3. Then leave the dough to rest for prove for 30 minutes, it should double in size as the yeast activates.
  4. Take the rested dough out of bowl and place on work surface.  Gently flatten it and fold the edges of the dough back into the centre.  Turn and repeat the process a few times to knock it back, then shape it into a loaf or rolls and rest for 30 minutes on a lined tray before baking in your hot oven until the crust is golden brown and the bottom sounds hollow when you tap it (approximately 25 minutes).

Light Wholemeal Loaf

The mix of wholemeal and white flour here gives a lighter dough. I find this loaf especially delicious with soup.

  • 300g strong wholemeal flour
  • 200g strong white flour
  • 12g yeast
  • 1tbsp honey
  • 400ml water
  • hefty pinch of salt
  • 50g of mixed seeds and nuts
  1. Preheat the oven to 200C and follow the method above.

Spelt Loaf

This is similar to the loaf on the previous blog but uses 100% spelt flour, with a mix of half wholegrain and half white. This gives a slightly lighter, spongier bread than the previous one and to add texture I use whole spelt seeds.

  • 300g wholegrain spelt flour
  • 200g white spelt flour
  • 10g yeast
  • 400ml warm water
  • 1tpsp ground nut oil
  • 1tbsp honey
  • hefty pinch of salt
  • 50g spelt seeds

  1. Preheat the oven to 200C and follow the method above.

Wednesday, 8 January 2014

Really Hungry's homemade energy bar

Do you buy energy bars? Aren't they expensive? If you read the ingredients on the back there is literally nothing in there that you can't buy from either the supermarket or your local health food store. This is one of the first ones I made, but it's quickly become a favourite with me.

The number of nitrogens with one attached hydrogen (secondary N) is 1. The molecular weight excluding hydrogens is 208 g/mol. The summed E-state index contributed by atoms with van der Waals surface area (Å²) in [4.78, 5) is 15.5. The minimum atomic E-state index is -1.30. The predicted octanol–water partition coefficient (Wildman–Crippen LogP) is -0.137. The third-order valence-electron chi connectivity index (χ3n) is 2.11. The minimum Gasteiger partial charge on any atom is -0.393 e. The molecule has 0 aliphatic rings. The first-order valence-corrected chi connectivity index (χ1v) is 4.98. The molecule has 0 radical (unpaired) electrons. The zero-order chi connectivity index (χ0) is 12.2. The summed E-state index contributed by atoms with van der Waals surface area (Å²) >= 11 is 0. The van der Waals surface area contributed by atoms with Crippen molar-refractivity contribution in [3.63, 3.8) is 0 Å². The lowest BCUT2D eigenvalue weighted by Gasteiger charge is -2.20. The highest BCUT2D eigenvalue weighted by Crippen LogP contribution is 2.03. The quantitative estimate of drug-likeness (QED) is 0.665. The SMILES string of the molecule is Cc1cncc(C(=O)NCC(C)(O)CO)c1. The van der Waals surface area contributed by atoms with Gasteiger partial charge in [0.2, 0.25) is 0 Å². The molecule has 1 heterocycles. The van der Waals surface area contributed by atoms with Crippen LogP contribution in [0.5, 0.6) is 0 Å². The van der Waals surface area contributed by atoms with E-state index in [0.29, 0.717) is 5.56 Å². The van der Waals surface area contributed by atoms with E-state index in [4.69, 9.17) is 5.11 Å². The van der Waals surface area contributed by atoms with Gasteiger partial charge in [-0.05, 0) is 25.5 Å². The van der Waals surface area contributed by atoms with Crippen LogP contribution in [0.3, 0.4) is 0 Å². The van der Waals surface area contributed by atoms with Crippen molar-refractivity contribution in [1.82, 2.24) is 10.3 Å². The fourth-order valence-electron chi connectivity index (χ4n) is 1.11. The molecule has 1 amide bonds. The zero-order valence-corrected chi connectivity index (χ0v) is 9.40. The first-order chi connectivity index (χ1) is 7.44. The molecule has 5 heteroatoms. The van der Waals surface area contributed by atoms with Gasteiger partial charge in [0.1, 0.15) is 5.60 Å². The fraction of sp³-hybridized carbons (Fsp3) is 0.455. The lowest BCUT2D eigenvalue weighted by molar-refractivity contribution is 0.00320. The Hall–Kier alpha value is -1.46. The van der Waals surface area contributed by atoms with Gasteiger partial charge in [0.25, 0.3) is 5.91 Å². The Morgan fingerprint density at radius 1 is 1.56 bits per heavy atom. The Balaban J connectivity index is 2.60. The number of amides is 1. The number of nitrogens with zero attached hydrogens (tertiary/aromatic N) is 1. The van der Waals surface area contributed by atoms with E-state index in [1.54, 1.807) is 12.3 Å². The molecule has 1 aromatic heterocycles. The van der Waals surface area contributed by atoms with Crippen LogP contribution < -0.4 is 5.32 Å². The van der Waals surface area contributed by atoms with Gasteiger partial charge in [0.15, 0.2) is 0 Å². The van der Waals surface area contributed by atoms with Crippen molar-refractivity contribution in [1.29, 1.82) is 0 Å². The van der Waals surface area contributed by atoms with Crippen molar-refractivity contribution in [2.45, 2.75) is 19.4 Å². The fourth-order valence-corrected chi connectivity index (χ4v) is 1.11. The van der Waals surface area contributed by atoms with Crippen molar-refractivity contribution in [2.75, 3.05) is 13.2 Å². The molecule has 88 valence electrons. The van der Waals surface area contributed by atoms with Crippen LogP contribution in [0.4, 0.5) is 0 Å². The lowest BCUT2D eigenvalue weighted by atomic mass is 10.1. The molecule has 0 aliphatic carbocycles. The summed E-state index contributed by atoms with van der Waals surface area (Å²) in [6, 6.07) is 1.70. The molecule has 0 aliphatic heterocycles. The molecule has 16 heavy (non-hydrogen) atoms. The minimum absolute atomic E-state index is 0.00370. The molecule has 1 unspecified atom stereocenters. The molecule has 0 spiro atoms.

Please note I make no claims to it being the healthiest bar in the world. But it is packed to the gills with high energy, wholegrain ingredients. I use small bites in the middle of long runs and it's a firm favourite on the days when I have a very long kitchen shift with no time for a proper meal. These little babies keep me going on the days when life won't let me stop and have become invaluable on my Surrey Half Marathon training. Every single thing can be found in the supermarket and of course you'd easily find it in a health food shop as well. I buy the gluten free puffed rice from Sainsburys and the dried fruit straight off the baking shelves. For the chocolate I just smash up a bar or dark chocolate and the peanut butter is a jar of natural stuff with no added salt or oil.

Think of it as a healthy flap jack. These are delicious.

  1. Combine every single ingredient in a large bowl.
  2. Turn into a lined baking tray (at least 1 inch thick) and press into the corners. I like to flatten the mix by placing a similar sized dish on top and pressing down, but this isn't necessary.
  3. Bake on 180C for 30 minutes, remove from oven and cool on a rack (in the dish)
  4. Once cooled place in fridge to harden for at least 5 hours. Once hard and cold, you can turn the bar onto a chopping board and cut into the the required sized bars. I wrap each one in individually in cling film then store in the fridge for up to 2 weeks.

Thursday, 12 December 2013

Wholegrain and sunflower seed bread